A thread about my late Aunt Kathleen (Aunt Kath) who passed away due to COVID complications this past Friday.

My Aunt Kath was great. A bit erratic and odd, she was always worth a laugh and a healthy rebuke. I still remember her bajan accent saying my name in full I was in (1)
...trouble (Chris-TEE-fer! Stop runnin’ ‘rounn!) as she would stare at me through her round glasses. Aunt Kath wasn’t about the flash of clothes or furniture or...anything really. She was quite frugal. I always laughed at it as a kid, to be honest. (2)
Visiting any of my aunts was hard as a kid. No cable (waste of money), no music apart from Christian stuff WCHP 760 in Champlain NY (rap was of Satan) and no fun games (Jesus is coming tomorrow - no time for games), yet I learned much of my faith from them all (3).
As I got older, my Aunt Kath came through for me in many ways. She paid for my first PC, gave me money for my first car, her wedding gift to Becca and I paid for our second car and she helped us with our first home down payment. Her frugalness made more sense (4)
I just got off the phone with my grandmother, who wasn’t able to be with her sister, my aunt, when she passed due to her own age and worry about COVID. Her last time seeing her sister and my other aunt who died early in the pandemic was last February. (5)
Grandma explained how her and all her siblings left Barbados and came to Canada for work, something I read about in @DesmondCole’s “The Skin We’re In” but didn’t know how close to home it hit for my family history (6)
In his chapter titled “Women of exceptional merit (October)”, Cole speaks to a program created in Canada called the West Indian Domestic Scheme (1955-67) to bring black women from the Caribbean “to provide cheap household labour for white settlers.” Here’s more of his words (7)
My Grandma and Aunt’s eldest sister, Odine (Aunt Dine to us), was the first to go (as an answer to pray by my great-gran). She, according to my grandma, “work for the whites people and saved her money to help us come to Canada. She had to hide and go to night school b/c...” (8)
“...if they found out she was trying to better herself, they would have sent her back.” She saved up enough to pay for the next sibling to get to Canada (Montreal, Qc) so that they could do the same - work for white hands, sneak to school, save money and help back home. (9)
Eventually, Aunt Kath and Grandma got here, surviving on 7 days a week doing housekeeping or janitorial work in hospital and other spaces for 30 bucks a week. 30. And they would survive off of small things in order to take care of their family. (10)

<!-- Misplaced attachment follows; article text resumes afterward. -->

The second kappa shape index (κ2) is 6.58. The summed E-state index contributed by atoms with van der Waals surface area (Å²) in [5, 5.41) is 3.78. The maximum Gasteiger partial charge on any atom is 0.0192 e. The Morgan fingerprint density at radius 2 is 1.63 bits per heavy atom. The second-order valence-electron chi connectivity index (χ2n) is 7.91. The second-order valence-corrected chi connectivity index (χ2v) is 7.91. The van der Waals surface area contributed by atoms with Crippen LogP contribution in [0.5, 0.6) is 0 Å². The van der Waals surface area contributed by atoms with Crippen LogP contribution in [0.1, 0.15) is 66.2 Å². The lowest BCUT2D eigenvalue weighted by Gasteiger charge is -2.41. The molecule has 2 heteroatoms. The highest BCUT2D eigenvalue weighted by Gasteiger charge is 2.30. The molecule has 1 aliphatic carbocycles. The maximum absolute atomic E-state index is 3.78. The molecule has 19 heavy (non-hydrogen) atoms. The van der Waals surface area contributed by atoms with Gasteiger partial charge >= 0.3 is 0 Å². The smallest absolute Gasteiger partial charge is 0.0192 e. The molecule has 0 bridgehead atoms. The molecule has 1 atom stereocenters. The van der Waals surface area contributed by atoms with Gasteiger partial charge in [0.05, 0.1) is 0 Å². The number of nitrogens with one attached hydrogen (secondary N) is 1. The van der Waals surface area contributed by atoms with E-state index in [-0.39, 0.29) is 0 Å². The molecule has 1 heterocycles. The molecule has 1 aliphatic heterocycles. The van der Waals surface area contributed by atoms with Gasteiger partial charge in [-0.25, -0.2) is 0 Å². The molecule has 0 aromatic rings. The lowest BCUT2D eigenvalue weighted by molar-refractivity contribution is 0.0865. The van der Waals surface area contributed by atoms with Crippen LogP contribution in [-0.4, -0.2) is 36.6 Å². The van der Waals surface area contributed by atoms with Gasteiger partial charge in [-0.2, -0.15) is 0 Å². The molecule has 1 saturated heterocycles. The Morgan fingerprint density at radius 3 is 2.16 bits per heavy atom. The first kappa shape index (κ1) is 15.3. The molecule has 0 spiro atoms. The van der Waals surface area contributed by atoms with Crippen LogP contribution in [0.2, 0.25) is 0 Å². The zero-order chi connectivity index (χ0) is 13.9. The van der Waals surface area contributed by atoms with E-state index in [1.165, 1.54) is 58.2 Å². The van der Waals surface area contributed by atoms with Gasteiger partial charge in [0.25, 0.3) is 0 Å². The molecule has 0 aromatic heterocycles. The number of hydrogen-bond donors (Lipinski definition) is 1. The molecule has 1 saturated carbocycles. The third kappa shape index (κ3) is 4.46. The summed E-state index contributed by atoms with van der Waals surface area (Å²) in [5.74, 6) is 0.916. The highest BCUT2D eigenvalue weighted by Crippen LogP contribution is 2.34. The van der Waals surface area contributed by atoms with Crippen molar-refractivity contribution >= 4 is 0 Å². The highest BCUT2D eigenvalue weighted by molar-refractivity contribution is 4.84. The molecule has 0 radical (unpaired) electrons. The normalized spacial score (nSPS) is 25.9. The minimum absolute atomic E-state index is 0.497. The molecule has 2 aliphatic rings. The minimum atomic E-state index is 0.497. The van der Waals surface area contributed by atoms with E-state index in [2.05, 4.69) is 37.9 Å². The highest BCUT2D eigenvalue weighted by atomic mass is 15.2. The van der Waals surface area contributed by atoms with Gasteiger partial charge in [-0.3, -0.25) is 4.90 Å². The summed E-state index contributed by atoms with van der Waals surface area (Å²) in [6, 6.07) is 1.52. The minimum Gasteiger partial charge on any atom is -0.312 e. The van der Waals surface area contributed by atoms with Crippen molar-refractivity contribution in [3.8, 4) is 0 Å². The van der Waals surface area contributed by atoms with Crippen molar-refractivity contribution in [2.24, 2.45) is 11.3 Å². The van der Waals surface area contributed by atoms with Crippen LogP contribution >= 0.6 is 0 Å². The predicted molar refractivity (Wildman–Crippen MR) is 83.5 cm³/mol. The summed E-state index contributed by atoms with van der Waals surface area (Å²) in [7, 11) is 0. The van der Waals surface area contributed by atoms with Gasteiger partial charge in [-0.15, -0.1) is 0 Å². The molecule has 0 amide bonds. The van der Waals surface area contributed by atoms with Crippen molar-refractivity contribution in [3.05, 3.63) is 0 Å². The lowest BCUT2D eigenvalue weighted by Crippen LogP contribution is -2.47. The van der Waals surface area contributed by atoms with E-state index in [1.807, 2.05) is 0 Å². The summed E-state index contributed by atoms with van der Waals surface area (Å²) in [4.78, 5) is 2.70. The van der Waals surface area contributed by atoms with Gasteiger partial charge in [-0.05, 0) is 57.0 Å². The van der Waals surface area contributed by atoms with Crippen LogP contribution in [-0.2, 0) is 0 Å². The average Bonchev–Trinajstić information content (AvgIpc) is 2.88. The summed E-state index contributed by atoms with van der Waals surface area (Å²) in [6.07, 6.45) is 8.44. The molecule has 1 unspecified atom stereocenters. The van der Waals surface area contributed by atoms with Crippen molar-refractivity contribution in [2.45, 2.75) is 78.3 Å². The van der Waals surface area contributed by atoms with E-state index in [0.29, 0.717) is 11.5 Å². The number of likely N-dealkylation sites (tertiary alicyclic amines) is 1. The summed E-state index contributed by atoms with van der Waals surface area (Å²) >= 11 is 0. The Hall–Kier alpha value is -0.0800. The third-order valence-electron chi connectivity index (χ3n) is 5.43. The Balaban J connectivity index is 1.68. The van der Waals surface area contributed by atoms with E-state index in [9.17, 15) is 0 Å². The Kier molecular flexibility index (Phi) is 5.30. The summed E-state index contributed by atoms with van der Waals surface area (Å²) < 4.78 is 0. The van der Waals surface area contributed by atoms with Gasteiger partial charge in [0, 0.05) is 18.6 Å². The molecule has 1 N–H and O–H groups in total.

So my jokes as a kid about their “lack” was out of principle - live simply and pay it forward to the children so they could do the same. It was their faith (built in the pews seats at @evangelmontreal in the 50’s, 60’s, 70’s, and onwards) that helped them (11)
Remain wise to the world (“we’re black women and immigrants...”) but not bitter. It was their love for my sister and my cousins that caused them to keep saving since this world was temporal anyhow. It was that love that had them chastise us for our “worldliness” at family (12)
functions when we were growing up, which makes me smile broadly now. They came and gave, in the face of “We know what you think of us, Canada” and never complained. I live in that blessing. Literally. My house is a link to it. (13)
Talking to grandma today made me laugh and smile but also made me sad in that I didn’t realize how much was given in order to be where I am. That is the nature of black history all day everyday - we all pay it forward to make others stronger for the next chapter (14)
I will miss Aunt Kath, who lived to 92, longer than all of her siblings and her parents. I will miss her saying my name just so and her weirdness. She was great. I wish I told her that more than I did. (15)
Call your loved ones. Even if the whole call is them telling stories and you trying to not scroll through Twitter or IG during it, do it. Make the time, especially if they did it for you.

Thank you for being my black history, Aunt Kath. No more suffering, my dear.
Ahhh one more thing:

Many black women of a certain age from the Caribbean came to Canada through the same means of working in order to make life easier for white families, especially working white women. Please note that. Much of the strides in equality we have now were (FIN +1)
Built on the backs of immigrants hoping to make better lives for their families back home. This happened here where we sing “God keep our land...”

For 30 bucks a week.

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